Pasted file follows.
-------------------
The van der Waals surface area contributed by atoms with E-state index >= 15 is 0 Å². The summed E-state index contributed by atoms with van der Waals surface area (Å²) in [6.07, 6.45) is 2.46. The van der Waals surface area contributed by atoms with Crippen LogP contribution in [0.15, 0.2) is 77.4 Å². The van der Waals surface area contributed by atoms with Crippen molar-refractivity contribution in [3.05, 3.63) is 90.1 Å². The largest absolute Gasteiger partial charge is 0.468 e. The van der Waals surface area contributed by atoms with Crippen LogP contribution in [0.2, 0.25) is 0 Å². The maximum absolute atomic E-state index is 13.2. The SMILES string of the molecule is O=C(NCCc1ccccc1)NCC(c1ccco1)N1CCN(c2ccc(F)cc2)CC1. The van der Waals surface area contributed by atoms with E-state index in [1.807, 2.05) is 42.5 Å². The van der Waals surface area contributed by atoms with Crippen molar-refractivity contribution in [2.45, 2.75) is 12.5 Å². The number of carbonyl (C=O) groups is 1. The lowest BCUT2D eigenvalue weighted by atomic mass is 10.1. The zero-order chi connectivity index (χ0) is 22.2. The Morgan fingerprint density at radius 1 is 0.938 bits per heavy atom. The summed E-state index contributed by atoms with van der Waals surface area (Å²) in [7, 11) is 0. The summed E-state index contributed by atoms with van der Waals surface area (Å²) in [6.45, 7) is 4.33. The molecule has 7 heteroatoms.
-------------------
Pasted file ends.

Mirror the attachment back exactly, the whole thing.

The van der Waals surface area contributed by atoms with E-state index >= 15 is 0 Å². The summed E-state index contributed by atoms with van der Waals surface area (Å²) in [6.07, 6.45) is 2.46. The van der Waals surface area contributed by atoms with Crippen LogP contribution in [0.15, 0.2) is 77.4 Å². The van der Waals surface area contributed by atoms with Crippen molar-refractivity contribution in [3.05, 3.63) is 90.1 Å². The largest absolute Gasteiger partial charge is 0.468 e. The van der Waals surface area contributed by atoms with Crippen LogP contribution in [0.2, 0.25) is 0 Å². The maximum absolute atomic E-state index is 13.2. The SMILES string of the molecule is O=C(NCCc1ccccc1)NCC(c1ccco1)N1CCN(c2ccc(F)cc2)CC1. The van der Waals surface area contributed by atoms with E-state index in [1.807, 2.05) is 42.5 Å². The van der Waals surface area contributed by atoms with Crippen molar-refractivity contribution in [2.45, 2.75) is 12.5 Å². The number of carbonyl (C=O) groups is 1. The lowest BCUT2D eigenvalue weighted by atomic mass is 10.1. The zero-order chi connectivity index (χ0) is 22.2. The Morgan fingerprint density at radius 1 is 0.938 bits per heavy atom. The summed E-state index contributed by atoms with van der Waals surface area (Å²) in [7, 11) is 0. The summed E-state index contributed by atoms with van der Waals surface area (Å²) in [6.45, 7) is 4.33. The molecule has 7 heteroatoms.